President-Elect Obama

I really like the sound of that. Forty-eight hours after the (decisive) election results were called (and North Carolina just put Obama at 364 electoral votes), I am still basking in relief and rekindled pride in my country.

Starting with Al Gore’s popular vote victory in 2000 in an election plagued by voting irregularities, when his presidential bid was upset by a partisan Supreme Court selection (not election) of George W. Bush, I became disillusioned by the social and political climate in my country. My pride in my country diminished further when Bush and his neocon cronies led us into an ill-advised quagmire in Iraq that squandered a trillion dollars, thousands of lives and seriously harmed our international reputation. And when George W. Bush decisively won re-election in 2004, I was forced to revisit every assumption I had about the understanding of reality I had relative to my fellow citizens. How could The Worst President Ever ™ have been re-elected?

Happily, with this historic election, we have elected a leader who has redrawn the electoral map and inspired millions with hope, something that has been in very short supply in this country over the last eight years. As I drove to the airport on Wednesday morning listening to the recap of the election results, my eyes welled with tears of relief and pride that my country made the historic choice to elect Barack Hussein Obama as our next president.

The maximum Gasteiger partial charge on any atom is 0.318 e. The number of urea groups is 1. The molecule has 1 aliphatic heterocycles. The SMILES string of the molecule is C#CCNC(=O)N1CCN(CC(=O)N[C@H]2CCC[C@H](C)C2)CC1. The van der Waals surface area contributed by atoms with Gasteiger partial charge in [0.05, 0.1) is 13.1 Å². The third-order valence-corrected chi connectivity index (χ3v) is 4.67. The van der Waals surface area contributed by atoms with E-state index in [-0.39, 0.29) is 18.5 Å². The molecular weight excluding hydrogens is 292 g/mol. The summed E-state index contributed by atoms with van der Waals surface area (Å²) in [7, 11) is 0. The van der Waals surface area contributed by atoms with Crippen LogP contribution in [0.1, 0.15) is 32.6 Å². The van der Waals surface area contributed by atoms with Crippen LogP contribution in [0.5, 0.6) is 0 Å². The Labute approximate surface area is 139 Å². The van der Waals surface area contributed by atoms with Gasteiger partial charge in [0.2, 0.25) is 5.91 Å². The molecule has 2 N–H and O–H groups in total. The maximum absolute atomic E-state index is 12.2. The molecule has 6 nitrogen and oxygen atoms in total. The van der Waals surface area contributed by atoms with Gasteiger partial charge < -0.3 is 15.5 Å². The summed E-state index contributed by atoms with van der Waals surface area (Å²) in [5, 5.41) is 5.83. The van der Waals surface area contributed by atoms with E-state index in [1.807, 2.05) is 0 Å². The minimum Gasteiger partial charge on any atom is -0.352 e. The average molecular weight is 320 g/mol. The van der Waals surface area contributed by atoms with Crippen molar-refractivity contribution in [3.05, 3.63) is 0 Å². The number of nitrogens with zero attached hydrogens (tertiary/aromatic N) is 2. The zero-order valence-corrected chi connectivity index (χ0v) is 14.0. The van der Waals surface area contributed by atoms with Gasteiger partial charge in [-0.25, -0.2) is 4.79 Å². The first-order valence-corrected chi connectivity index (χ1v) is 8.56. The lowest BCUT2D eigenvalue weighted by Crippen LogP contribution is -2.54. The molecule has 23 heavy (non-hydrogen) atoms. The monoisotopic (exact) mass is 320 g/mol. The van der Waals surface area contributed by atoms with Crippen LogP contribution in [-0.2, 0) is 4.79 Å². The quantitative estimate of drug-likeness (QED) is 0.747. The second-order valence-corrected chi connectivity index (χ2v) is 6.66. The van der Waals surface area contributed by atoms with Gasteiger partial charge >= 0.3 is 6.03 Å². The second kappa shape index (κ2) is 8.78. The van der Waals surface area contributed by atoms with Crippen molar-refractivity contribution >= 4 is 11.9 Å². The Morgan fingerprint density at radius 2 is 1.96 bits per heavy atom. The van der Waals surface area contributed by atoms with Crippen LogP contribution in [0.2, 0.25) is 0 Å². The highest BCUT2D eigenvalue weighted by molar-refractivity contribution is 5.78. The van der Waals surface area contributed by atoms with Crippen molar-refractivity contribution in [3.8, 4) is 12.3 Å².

Obama ran a masterful, positive and inclusive campaign that demonstrated his intellect, his ability as an executive and his ability to inspire a broad spectrum of voters in this country as well as citizens across the world. John McCain, a great American that I previously held in high esteem, succumbed to dirty politics in a campaign filled with innuendo and outright lies, and made a cynical and irresponsible choice of running mate in Sarah Palin, a shockingly unqualified candidate who cannot speak coherently in unscripted situations, denies the existence of climate change and possibly evolution, and thinks Africa is country rather than a continent. As happy as I am about the outcome of this election, the fact that Sarah Palin will likely remain a figure on the national stage serves a stark and depressing reminder to me that there remains an insidious cultural undercurrent of anti-intellectualism and theocratic yearning in our county.

In watching McCain’s concession speech and Obama’s acceptance speech, one thing really struck me — the crowd in Arizona was filled with a bunch of angry old white people, while the Chicago crowd was a colorful sea of faces that actually represents the population of this country. While I happen to be a White Guy closing in on 40, I identify far more strongly with an inspiring and eloquent high-achieving well-educated guy of mixed ancestry as a representative of the best ideals of our nation.

Obama has inherited a country in disarray – a shattered economy, two ongoing wars and a dwindling supply of global goodwill towards our country. It may be that no leader is up to the massive challenges that face our country, but I am optimistic about Obama’s chances. The immensely important symbolic choice our country made in choosing Obama to lead us at this time of crisis has made me feel more confident about our country’s future than I’ve felt in a very long time. We finally have a leader I can believe in.

(Several of my friends and colleagues have written some excellent posts about their thoughts on this election, which are worth a read: check out posts by Ian Rogers, Seth Levine, Brad Feld and Fred Wilson).